Wednesday, March 05, 2008
Chicago 10: Brings back memories of my Army days, and what I didn't suspect then
On Tuesday, Aug. 26 1968 I was “enjoying” my draft-generated military service in khakis, with a safe job in the Pentagon with MOS 01E20 (“Mathematician”). I had finished Basic Combat Training in May, after getting recycled once through “Special Training Company,” tent city at Fort Jackson, SC. In fact, I recall one Thursday night, April 4, in April while still in STC (I would finally pass the PCPT five days later) that we assembled in the ramshackle wooden latrine (where you don’t call “Attention”) to clean up for “Red Alert.” They were really going to use troops from Basic as a “show of force” in downtown Columbia after the King assassination. There has already been fatal riots in Orangeburg. Well, they never did. Now, during the summer some of us privileged guys with graduate degrees would crack jokes in the office at the Pentagon, about lifers, about how military brass likes war and generates it for its own ends, and so on. I guess I had been overheard. When you combine that with my ongoing Top Secret Security clearance background investigation (and all my William and Mary stuff), and now a national controversy after just one day of the Democratic National Convention in Chicago, it should surprise no one that the lifer officers felt someone like me was not to be around all these sensitive numbers about deployments in combat, combat support, and combat service support in various specific areas of Vietnam.
I supposedly lived on Fort Myer South Post (white barracks near the cemetery), but my parents happened to live in North Arlington so I snuck away a lot. I was in the barracks the night that Senator Kennedy was assassinated in June. Later, I would set up a chess match there.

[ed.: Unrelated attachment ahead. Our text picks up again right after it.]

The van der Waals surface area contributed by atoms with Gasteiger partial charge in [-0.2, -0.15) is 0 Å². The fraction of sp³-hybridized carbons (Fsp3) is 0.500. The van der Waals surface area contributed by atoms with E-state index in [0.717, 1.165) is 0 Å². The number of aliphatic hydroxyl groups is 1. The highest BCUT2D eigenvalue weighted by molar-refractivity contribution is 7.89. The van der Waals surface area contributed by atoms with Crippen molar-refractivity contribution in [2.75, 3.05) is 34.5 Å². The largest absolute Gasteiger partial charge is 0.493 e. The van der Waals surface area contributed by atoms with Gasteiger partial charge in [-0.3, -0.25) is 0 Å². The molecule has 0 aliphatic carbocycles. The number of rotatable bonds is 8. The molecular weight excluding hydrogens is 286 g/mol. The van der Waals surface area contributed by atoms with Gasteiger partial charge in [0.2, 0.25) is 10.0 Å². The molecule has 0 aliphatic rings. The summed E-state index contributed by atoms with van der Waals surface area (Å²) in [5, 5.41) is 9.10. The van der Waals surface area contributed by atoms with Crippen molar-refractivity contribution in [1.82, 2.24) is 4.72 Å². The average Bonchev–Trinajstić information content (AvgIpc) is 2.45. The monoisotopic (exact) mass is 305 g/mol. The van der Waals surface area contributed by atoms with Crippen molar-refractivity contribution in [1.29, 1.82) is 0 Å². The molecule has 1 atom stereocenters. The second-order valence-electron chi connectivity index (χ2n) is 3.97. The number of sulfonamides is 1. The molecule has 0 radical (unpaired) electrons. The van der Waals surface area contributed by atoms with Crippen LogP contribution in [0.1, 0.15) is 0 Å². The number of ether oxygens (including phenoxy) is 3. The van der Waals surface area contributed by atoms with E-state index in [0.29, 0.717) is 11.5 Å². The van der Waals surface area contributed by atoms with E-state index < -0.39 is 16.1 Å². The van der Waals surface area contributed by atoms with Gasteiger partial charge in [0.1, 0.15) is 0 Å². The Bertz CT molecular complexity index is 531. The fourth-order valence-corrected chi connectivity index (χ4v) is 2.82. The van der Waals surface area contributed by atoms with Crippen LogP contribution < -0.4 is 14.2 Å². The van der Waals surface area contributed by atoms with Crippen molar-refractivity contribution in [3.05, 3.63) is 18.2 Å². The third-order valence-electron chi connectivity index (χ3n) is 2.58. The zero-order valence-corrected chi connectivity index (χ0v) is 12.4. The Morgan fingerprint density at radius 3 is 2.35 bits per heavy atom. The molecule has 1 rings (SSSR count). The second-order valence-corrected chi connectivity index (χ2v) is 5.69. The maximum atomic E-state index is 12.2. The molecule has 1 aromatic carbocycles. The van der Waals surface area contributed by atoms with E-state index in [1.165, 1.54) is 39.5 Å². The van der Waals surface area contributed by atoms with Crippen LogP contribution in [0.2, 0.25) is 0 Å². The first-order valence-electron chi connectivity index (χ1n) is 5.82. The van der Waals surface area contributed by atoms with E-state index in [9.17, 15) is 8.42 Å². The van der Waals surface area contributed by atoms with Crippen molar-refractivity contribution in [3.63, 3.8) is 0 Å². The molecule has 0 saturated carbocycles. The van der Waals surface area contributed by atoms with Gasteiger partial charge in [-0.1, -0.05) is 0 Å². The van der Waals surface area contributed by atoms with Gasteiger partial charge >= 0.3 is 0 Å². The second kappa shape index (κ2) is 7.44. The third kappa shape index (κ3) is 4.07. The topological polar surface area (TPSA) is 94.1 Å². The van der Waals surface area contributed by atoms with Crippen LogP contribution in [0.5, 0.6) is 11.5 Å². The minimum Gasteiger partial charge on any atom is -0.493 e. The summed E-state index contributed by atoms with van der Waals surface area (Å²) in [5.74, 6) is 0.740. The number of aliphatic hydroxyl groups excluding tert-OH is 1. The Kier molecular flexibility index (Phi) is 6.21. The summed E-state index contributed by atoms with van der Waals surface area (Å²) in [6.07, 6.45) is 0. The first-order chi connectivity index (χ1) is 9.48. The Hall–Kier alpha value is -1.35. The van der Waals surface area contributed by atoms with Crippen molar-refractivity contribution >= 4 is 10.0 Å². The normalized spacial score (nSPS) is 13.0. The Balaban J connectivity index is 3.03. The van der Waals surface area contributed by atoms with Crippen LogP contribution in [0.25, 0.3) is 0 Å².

I got that call from a young “gay sounding” specialist in personnel, asking if I had heard the rumors about my transfer. He wouldn’t say where. Then, after Medium Cool time, I got another call, and then I heard from “The Colonel” (we had dug a ditch on bivouac, before night infiltration, “to catch a colonel”) that my slot was being “eliminated”. Maybe I could go to OSD. But pretty soon that rogue specialist called me and told me about my transfer to Fort Eustis.
I really didn’t appreciate the scope of the protests and police reaction in Chicago that last week of August. But I think military brass somehow connected me with it. I was lucky to be tucked away under the bed where I wouldn’t be cannon fodder. But I never did protest.
The movie “Chicago 10” (Roadside Attractions / Participant / River Road, dir. Brett Morgan, 99 min, R) shows the fall-to-winter 1969 trial of “the Chicago 8” (upped from 7) for conspiracy to stir up riots at the 1968 Democratic National Convention in Chicago. The number “10” comes from including the lawyers, who would eventually become defendants of contempt charges themselves. The trial scenes are in rotoscopic animation, in a style similar to that of “A Scanner Darkly”. The charges were trumped up and amounted to crossing state lines with conspiratorial thoughts. (As Randy Shilts wrote in “Conduct Unbecoming, “ “Thoughtcrimes.”) But the really compelling parts of the films are the events in Chicago, around Lincoln Park and various downtown areas, with real footage, a lot of it in black and white, with many clips of interviews of the real participants, including Abbie Hoffman, Jerry Rubin and David Dellinger. The tear gas clouds and riot assemblies right over the Chicago River bridges are quite striking. Even in 1968, Chicago was a gigantic city with many striking “modern” buildings. (In fact it was so decades before), and the real mood of the City then comes through.
The defendants would be acquitted in 1970, although some were convicted and jailed on other charges, including contempt, but these convictions were eventually overturned on appeal.
A couple of related films are, of course, "Medium Cool" (1969, Paramount, dir. Haskell Wexler, originally rated “X” or NC-17), and a film about a reporter’s ethics challenged at the 2004 Republican Convention in New York, “This Revolution,” (2005) from Screen Media, dir. Stephen Marshall, where a journalist learns that his boss has secretly been “bought off” to turn over tapes of protesters to Homeland Security.
Roadside Attractions is a small distributor that emphasizes socially controversial films, both dramas and documentaries. Sometimes it works with LionsGate ("Right at your Door"). I love its guitar-music trademark and western-saloon corporate trade dress picture. The upcoming film "Teeth" sounds interesting. The company has a blog on blogger on which visitors can comment, here. "Sharpening teeth"? An irregular "noun." My goodness.